By Mia McNiece
Updated November 10, 2011 12:00 PM

A stick of gum, a can of Spam and a fly swatter probably won’t top most 13-year-olds’ Christmas lists. But it’s these gag gifts that make the holidays extra special for Modern Family star Rico Rodriguez. “Every year we do a white-elephant gift exchange,” says Rico. “Our family is very playful.”

On Christmas Day, Rico and his family—parents Roy and Diane, both 47, and siblings Roy Jr., 27, Ray, 26, and Raini, 18—join about 35 extended family members for lunch at his grandmother’s home in College Station, Texas. There, the entire clan swaps inexpensive presents (there’s a $5 limit for kids and a $10 cap for adults) that keep the room laughing. “Sometimes it’s a hanger or a princess crown,” says Rico. “We like to have fun with our gift giving, even if it happens to be foot powder.”

The quirky Christmas tradition began seven years ago, when Rico’s mom introduced the popular party game to the family because “I like to have everyone interact,” says Diane. “Now everyone looks forward to getting the white-elephant gift.” Not that the real Christmas loot doesn’t come with a few surprises too. “One time I got a gift from my brother Roy Jr., and it was a Victoria’s Secret box,” says Rico. “I said, ‘Are you sure this isn’t for anyone else?’ I open the box, everyone is laughing and I am embarrassed, and it turns out to be a movie I wanted!”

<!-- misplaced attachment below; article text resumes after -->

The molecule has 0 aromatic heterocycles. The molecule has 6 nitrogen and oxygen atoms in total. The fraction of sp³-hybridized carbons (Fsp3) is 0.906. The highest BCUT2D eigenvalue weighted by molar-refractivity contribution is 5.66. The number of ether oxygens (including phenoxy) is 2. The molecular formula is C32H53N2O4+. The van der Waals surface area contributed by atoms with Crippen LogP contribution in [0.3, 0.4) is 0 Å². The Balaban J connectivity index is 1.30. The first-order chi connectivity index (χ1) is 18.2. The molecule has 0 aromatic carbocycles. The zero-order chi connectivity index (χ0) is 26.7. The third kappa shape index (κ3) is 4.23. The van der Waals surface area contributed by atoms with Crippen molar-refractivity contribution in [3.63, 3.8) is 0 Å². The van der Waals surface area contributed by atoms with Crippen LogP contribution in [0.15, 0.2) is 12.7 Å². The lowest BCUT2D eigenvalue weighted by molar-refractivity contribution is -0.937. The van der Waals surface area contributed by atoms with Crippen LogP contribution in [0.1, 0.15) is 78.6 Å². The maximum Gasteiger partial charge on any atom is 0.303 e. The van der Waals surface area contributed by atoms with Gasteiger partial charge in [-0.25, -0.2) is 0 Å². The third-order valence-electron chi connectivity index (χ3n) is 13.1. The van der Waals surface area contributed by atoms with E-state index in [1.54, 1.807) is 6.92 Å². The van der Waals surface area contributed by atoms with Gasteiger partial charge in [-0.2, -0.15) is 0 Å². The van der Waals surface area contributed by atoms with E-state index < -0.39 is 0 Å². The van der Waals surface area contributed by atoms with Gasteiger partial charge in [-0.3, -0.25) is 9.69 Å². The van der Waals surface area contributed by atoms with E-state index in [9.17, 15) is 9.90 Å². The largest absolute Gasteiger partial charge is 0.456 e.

Not all gifts have a punch line: “Every year my dad asks for gloves. But one year we thought, Enough about gloves; we are going to buy something that means something,” says Rico, who bought his father a Rolex watch with his sister Raini, also an actress. “He kind of got teary-eyed. He is such a hard worker. He really deserved it.” Even before he was famous, Rico was always a thoughtful gift giver, says his mom. “Rico would make me a coupon book,” says Diane. “He would put ‘This is good for one kiss or for one hug.'”

Besides the eccentric exchange, Rico cites food as another holiday perk. On Christmas morning “I have a cold glass of milk and then the leftover cookies we left out for Santa,” he says. For dinner, his family switches up the menu each year, running the gamut from a traditional ham to Chinese food. One dish that remains constant? Spanish rice—a nod to the family’s Hispanic roots. “It is so funny, because we will have spaghetti, lasagna—and a dish of Spanish rice,” says Diane. Just another ritual Rico loves about this time of year. “Everything is just better around the holidays,” he says.